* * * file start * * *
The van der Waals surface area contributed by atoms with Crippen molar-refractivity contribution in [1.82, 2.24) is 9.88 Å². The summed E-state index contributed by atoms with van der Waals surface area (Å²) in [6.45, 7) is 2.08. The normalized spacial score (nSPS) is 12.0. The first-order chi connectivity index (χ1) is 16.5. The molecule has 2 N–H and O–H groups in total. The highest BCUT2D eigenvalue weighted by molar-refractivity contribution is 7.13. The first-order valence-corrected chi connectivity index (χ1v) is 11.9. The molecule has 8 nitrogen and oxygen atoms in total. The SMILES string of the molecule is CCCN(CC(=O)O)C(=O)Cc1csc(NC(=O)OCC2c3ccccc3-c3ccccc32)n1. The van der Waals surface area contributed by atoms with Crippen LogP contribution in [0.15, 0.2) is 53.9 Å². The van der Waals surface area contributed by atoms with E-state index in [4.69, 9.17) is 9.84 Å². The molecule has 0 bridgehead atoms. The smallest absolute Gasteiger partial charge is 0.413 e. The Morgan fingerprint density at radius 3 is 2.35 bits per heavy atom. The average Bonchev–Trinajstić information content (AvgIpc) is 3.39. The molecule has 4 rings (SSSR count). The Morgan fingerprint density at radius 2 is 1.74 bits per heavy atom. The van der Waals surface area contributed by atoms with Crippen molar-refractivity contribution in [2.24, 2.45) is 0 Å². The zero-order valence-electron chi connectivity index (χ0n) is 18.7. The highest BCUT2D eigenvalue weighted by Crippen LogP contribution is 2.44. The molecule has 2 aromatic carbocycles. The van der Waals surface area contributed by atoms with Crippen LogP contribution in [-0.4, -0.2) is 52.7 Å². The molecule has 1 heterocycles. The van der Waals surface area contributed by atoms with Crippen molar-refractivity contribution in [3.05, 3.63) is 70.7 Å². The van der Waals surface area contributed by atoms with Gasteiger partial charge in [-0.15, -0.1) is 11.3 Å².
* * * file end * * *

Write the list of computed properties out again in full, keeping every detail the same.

The van der Waals surface area contributed by atoms with Crippen molar-refractivity contribution in [1.82, 2.24) is 9.88 Å². The summed E-state index contributed by atoms with van der Waals surface area (Å²) in [6.45, 7) is 2.08. The normalized spacial score (nSPS) is 12.0. The first-order chi connectivity index (χ1) is 16.5. The molecule has 2 N–H and O–H groups in total. The highest BCUT2D eigenvalue weighted by molar-refractivity contribution is 7.13. The first-order valence-corrected chi connectivity index (χ1v) is 11.9. The molecule has 8 nitrogen and oxygen atoms in total. The SMILES string of the molecule is CCCN(CC(=O)O)C(=O)Cc1csc(NC(=O)OCC2c3ccccc3-c3ccccc32)n1. The van der Waals surface area contributed by atoms with Crippen LogP contribution in [0.15, 0.2) is 53.9 Å². The van der Waals surface area contributed by atoms with E-state index in [4.69, 9.17) is 9.84 Å². The molecule has 0 bridgehead atoms. The smallest absolute Gasteiger partial charge is 0.413 e. The Morgan fingerprint density at radius 3 is 2.35 bits per heavy atom. The average Bonchev–Trinajstić information content (AvgIpc) is 3.39. The molecule has 4 rings (SSSR count). The Morgan fingerprint density at radius 2 is 1.74 bits per heavy atom. The van der Waals surface area contributed by atoms with Crippen molar-refractivity contribution in [2.24, 2.45) is 0 Å². The zero-order valence-electron chi connectivity index (χ0n) is 18.7. The highest BCUT2D eigenvalue weighted by Crippen LogP contribution is 2.44. The molecule has 2 aromatic carbocycles. The van der Waals surface area contributed by atoms with Crippen LogP contribution in [-0.4, -0.2) is 52.7 Å². The molecule has 1 heterocycles. The van der Waals surface area contributed by atoms with Crippen molar-refractivity contribution in [3.05, 3.63) is 70.7 Å². The van der Waals surface area contributed by atoms with Gasteiger partial charge in [-0.15, -0.1) is 11.3 Å².